Stanford President Hennessy wins IEEE's highest honor
Hennessy was recognized by IEEE for pioneering the RISC (Reduced Instruction Set Computer) processor and for leadership in computer engineering and higher education.
Stanford University President John L. Hennessy will receive the 2012 IEEE Medal of Honor, the technical society's highest award, given to individuals for an exceptional contribution or an extraordinary career in the IEEE fields of interest.
Hennessy was recognized by IEEE for pioneering the RISC (Reduced Instruction Set Computer) processor and for leadership in computer engineering and higher education. RISC processors, which achieved higher speeds because they operated from a set of simpler computer instructions than earlier microprocessors, revolutionized the computer industry by increasing performance while reducing costs.
In addition to his role in the basic research, Hennessy helped transfer RISC technology to industry. In 1984, he cofounded MIPS Computer Systems, now MIPS Technologies, which designs microprocessors. In recent years, his research has focused on the architecture of high-performance computers. He is a professor of electrical engineering and of computer science and a former dean of the School of Engineering. He has served as president of Stanford University since October 2000.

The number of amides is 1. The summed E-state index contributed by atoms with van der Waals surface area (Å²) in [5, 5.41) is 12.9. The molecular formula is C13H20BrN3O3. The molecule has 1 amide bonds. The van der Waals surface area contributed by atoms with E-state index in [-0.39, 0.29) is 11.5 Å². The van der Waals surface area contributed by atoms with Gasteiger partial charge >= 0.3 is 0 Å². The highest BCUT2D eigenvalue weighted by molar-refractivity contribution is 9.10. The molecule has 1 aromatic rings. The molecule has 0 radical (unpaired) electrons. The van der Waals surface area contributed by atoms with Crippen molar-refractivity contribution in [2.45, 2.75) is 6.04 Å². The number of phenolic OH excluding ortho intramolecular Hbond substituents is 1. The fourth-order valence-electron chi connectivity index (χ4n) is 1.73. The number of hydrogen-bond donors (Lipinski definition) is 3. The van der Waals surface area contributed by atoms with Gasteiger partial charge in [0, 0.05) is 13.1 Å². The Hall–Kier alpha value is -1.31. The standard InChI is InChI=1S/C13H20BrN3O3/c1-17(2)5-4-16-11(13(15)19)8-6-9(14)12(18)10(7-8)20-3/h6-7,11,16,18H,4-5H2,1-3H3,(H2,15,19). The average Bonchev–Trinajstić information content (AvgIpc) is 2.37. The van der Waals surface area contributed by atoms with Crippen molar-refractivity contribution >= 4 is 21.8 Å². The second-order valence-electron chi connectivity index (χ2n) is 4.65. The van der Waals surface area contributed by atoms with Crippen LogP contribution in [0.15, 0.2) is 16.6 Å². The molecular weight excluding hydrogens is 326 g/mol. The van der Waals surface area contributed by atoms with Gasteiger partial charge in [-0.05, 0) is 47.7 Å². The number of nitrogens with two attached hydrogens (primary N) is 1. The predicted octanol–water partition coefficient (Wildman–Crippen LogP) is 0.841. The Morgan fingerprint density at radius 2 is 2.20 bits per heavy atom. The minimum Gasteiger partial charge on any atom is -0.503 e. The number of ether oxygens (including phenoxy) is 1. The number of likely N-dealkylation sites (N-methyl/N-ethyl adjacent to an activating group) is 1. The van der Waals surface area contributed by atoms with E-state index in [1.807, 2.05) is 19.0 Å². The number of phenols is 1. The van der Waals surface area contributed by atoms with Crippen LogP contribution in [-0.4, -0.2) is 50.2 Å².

Past winners of the IEEE Medal of Honor include Intel co-founders Gordon Moore, Andrew Grove and Robert Noyce; Ethernet co-creator Robert Metcalfe; and information theory pioneer Claude Shannon. Previous IEEE Medal of Honor recipients from Stanford include former Provost Frederick E. Terman; Professor Emeritus Calvin Quate, inventor of the scanning acoustic microscope; and Professor Emeritus Thomas Kailath, for his work in control and signal processing.
Hennessy will receive his award at a ceremony held next year. IEEE is the world's largest technical association with more than 400,000 members.
Lisa Lapin, University Communications: (650) 725-8395, firstname.lastname@example.org